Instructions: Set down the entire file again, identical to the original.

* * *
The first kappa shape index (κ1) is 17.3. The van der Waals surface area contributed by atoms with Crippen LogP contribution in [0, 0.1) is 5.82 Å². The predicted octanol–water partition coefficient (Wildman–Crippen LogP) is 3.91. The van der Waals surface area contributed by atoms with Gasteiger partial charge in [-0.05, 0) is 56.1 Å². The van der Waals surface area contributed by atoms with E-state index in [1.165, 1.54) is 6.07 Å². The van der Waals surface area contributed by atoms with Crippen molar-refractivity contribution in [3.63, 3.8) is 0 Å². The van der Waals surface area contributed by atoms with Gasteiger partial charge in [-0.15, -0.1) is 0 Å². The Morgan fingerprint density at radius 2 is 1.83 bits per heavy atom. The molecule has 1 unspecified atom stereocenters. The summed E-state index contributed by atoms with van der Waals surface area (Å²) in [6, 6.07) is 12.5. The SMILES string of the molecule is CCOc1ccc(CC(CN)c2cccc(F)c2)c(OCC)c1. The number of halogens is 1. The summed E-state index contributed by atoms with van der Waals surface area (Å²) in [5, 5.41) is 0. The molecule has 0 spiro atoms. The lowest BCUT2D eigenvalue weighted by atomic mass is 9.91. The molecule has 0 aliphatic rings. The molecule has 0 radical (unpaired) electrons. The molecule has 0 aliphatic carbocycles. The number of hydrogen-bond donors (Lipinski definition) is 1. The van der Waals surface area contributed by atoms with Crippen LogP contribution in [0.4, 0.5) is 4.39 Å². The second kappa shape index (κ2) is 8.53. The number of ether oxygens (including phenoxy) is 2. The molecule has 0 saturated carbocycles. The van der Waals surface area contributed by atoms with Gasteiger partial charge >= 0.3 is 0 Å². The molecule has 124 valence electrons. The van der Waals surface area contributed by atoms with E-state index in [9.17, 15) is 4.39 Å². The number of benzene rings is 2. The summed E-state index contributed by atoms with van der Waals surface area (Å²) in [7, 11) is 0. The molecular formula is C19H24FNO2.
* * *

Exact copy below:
The first kappa shape index (κ1) is 17.3. The van der Waals surface area contributed by atoms with Crippen LogP contribution in [0, 0.1) is 5.82 Å². The predicted octanol–water partition coefficient (Wildman–Crippen LogP) is 3.91. The van der Waals surface area contributed by atoms with Gasteiger partial charge in [-0.05, 0) is 56.1 Å². The van der Waals surface area contributed by atoms with E-state index in [1.165, 1.54) is 6.07 Å². The van der Waals surface area contributed by atoms with Crippen molar-refractivity contribution in [3.63, 3.8) is 0 Å². The van der Waals surface area contributed by atoms with Gasteiger partial charge in [-0.15, -0.1) is 0 Å². The Morgan fingerprint density at radius 2 is 1.83 bits per heavy atom. The molecule has 1 unspecified atom stereocenters. The summed E-state index contributed by atoms with van der Waals surface area (Å²) in [6, 6.07) is 12.5. The SMILES string of the molecule is CCOc1ccc(CC(CN)c2cccc(F)c2)c(OCC)c1. The number of halogens is 1. The summed E-state index contributed by atoms with van der Waals surface area (Å²) in [5, 5.41) is 0. The molecule has 0 spiro atoms. The lowest BCUT2D eigenvalue weighted by atomic mass is 9.91. The molecule has 0 aliphatic rings. The molecule has 0 radical (unpaired) electrons. The molecule has 0 aliphatic carbocycles. The number of hydrogen-bond donors (Lipinski definition) is 1. The van der Waals surface area contributed by atoms with Crippen LogP contribution in [0.4, 0.5) is 4.39 Å². The second kappa shape index (κ2) is 8.53. The number of ether oxygens (including phenoxy) is 2. The molecule has 0 saturated carbocycles. The van der Waals surface area contributed by atoms with Gasteiger partial charge >= 0.3 is 0 Å². The molecule has 124 valence electrons. The van der Waals surface area contributed by atoms with E-state index in [9.17, 15) is 4.39 Å². The number of benzene rings is 2. The summed E-state index contributed by atoms with van der Waals surface area (Å²) in [7, 11) is 0. The molecular formula is C19H24FNO2.